3. Oppenheimer's personal papers, on file at the Library of Congress, show that he went to Israel in May 1958 to participate in ceremonies marking the opening of the Institute of Nuclear Science in Rehovot. He also took a military flight with Bergmann and Shimon Peres to visit the port city of Elat at the southern reach of the Negev, according to newspaper reports at the time. Israeli officials who worked in 1958 at Dimona. then in the early stages of construction, recall no visit then or in later years by Oppenheimer.

4. It was Bergmann's second missed opportunity to direct a Weizmann research institute. Weizmann had been instrumental in the 1930s in setting up Palestine's first research facility, the Daniel Sieff Institute. According to Shimon Peres, Weizmann approached Albert Einstein, then teaching at Princeton, and asked him to recommend one of his students to run the institute. Einstein instead suggested Bergmann, who didn't get the job for reasons not known.

5. "We had a long discussion about atomic energy," Goldschmidt recalls. "Ben-Gurion asked me how long would it take [for nuclear desalinization] to make the Negev desert bloom?"-a favorite Ben-Gurion question. "I said fifteen years. He started scolding me and said if we brought in all the Jewish scientists we could do it much faster."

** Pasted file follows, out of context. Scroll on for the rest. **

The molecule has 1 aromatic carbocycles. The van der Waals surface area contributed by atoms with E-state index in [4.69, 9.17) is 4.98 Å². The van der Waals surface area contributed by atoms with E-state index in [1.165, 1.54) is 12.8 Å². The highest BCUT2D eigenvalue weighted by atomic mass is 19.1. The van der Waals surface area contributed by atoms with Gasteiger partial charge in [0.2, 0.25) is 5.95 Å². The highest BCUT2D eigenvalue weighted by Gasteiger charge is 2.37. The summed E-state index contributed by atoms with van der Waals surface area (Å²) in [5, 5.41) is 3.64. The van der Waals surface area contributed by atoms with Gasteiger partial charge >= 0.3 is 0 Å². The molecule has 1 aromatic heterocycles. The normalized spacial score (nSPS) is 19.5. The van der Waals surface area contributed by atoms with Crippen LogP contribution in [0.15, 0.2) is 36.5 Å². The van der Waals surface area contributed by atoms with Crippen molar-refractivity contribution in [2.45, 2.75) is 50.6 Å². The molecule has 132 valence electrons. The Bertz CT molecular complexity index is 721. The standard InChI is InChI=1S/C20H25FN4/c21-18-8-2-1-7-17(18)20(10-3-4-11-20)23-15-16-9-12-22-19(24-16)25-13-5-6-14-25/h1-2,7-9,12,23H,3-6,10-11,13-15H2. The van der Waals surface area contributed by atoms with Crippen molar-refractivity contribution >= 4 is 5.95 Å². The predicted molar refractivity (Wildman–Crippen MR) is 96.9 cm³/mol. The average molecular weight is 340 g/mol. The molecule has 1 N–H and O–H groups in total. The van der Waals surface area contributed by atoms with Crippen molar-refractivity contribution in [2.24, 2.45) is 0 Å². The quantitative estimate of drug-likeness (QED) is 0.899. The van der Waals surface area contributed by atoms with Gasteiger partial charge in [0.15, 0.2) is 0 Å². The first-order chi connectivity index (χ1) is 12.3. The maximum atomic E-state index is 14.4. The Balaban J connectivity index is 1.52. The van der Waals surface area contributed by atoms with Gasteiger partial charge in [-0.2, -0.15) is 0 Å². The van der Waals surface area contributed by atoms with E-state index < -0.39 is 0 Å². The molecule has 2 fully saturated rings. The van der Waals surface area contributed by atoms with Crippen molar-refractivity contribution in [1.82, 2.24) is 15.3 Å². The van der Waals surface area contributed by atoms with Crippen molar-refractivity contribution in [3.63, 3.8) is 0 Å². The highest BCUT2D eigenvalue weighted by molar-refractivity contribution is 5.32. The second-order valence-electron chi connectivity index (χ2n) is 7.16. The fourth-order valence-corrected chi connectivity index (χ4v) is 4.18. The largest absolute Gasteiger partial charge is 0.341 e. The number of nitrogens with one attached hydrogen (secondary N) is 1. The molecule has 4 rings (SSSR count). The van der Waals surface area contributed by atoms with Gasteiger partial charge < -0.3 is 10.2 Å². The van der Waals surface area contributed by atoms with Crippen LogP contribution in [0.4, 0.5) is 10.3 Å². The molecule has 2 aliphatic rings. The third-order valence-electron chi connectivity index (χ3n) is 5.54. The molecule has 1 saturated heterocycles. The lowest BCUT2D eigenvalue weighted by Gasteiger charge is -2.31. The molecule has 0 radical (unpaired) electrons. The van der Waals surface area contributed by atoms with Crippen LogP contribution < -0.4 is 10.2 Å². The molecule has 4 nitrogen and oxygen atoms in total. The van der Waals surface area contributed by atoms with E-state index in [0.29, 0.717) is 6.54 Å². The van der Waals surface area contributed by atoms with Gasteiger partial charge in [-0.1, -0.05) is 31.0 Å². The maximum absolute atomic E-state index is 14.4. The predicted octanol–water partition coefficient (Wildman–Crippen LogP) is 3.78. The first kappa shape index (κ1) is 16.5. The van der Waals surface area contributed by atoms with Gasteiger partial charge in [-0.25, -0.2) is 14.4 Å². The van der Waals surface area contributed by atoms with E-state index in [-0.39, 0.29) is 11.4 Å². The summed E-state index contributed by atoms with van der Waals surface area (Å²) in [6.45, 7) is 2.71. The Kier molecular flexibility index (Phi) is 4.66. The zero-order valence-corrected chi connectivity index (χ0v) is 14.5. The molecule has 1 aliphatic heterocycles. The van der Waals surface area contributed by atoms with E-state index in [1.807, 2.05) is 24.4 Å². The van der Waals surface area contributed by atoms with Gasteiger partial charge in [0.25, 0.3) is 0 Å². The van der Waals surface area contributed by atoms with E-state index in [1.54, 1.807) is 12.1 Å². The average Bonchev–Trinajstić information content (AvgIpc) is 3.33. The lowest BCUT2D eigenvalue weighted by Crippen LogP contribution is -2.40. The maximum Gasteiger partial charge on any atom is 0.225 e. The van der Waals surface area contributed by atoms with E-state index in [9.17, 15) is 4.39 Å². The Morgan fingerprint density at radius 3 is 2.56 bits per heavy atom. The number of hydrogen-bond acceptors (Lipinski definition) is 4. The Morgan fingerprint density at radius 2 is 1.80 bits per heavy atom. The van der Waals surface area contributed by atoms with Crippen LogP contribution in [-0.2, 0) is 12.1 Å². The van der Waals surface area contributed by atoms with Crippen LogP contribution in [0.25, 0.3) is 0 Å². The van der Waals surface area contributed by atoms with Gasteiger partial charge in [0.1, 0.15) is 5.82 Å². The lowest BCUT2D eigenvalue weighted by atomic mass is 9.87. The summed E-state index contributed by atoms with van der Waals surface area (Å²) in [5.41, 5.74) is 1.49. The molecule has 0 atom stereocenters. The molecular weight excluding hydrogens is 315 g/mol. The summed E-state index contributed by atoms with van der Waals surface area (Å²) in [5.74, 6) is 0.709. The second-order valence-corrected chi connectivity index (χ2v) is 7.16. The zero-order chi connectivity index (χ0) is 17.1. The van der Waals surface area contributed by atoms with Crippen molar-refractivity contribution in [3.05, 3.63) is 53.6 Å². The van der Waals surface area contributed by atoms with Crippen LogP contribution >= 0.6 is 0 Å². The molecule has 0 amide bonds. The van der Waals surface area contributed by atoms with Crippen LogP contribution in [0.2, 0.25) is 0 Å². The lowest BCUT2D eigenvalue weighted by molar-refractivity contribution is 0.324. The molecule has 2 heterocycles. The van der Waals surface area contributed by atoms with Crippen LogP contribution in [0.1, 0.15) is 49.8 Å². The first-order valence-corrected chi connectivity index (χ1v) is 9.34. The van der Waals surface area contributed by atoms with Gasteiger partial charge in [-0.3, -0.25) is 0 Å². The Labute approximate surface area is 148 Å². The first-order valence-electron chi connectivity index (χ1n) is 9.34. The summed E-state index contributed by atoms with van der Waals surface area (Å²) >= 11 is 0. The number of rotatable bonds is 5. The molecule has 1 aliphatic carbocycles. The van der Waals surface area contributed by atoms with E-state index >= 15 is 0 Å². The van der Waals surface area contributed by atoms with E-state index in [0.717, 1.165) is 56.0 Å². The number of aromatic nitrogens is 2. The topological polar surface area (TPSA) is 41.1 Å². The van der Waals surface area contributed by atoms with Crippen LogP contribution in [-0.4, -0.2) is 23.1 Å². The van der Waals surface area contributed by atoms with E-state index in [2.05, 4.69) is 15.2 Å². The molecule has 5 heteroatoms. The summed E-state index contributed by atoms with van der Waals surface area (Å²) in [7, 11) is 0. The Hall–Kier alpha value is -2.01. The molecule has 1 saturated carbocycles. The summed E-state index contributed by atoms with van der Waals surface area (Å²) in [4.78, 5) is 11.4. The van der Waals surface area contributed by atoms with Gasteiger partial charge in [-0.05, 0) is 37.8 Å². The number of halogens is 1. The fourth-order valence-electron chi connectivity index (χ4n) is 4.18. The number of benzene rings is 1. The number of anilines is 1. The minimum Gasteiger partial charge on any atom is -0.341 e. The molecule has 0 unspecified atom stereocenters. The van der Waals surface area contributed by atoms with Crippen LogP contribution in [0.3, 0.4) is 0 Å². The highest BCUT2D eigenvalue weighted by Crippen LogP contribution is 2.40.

6. Israel's much-ballyhooed breakthrough in heavy-water production, which involved distillation rather than the previously used electrolysis method, was a disappointment, however. The procedure did produce heavy water far more easily and much more cheaply than other methods, as advertised, but also much more slowly.
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Re: The Samson Option: Israel's Nuclear Arsenal and American

Postby admin » Fri May 26, 2017 5:44 am

Chapter 3: The French Connection

In late 1953, a disillusioned Ben-Gurion, convinced that Israeli society was losing its pioneering, volunteerist spirit, retired to his desert kibbutz at Sdeh Boker, in the Negev, near the future site of Dimona. He believed he could revive that spirit and set an example by resettling in the desert with his wife. His political control over the Mapai Party remained total, however-like that of a Mafia don-and the government that was left behind was one of his creation. Ben-Gurion would be replaced by not one but two people, for he decreed that his jointly held positions of prime minister and defense minister be separated. Ben-Gurion then appointed Moshe Sharett as the new prime minister. No two men could have differed more in their approach to the Arab question. Sharett, who had lived in an Arab village as a child and who, unlike Ben- Gurion, spoke Arabic, believed that peace with the Arab world was possible, but only through military restraint and with the possible intervention of the United Nations. As prime minister, he would begin secret peace negotiations with Nasser.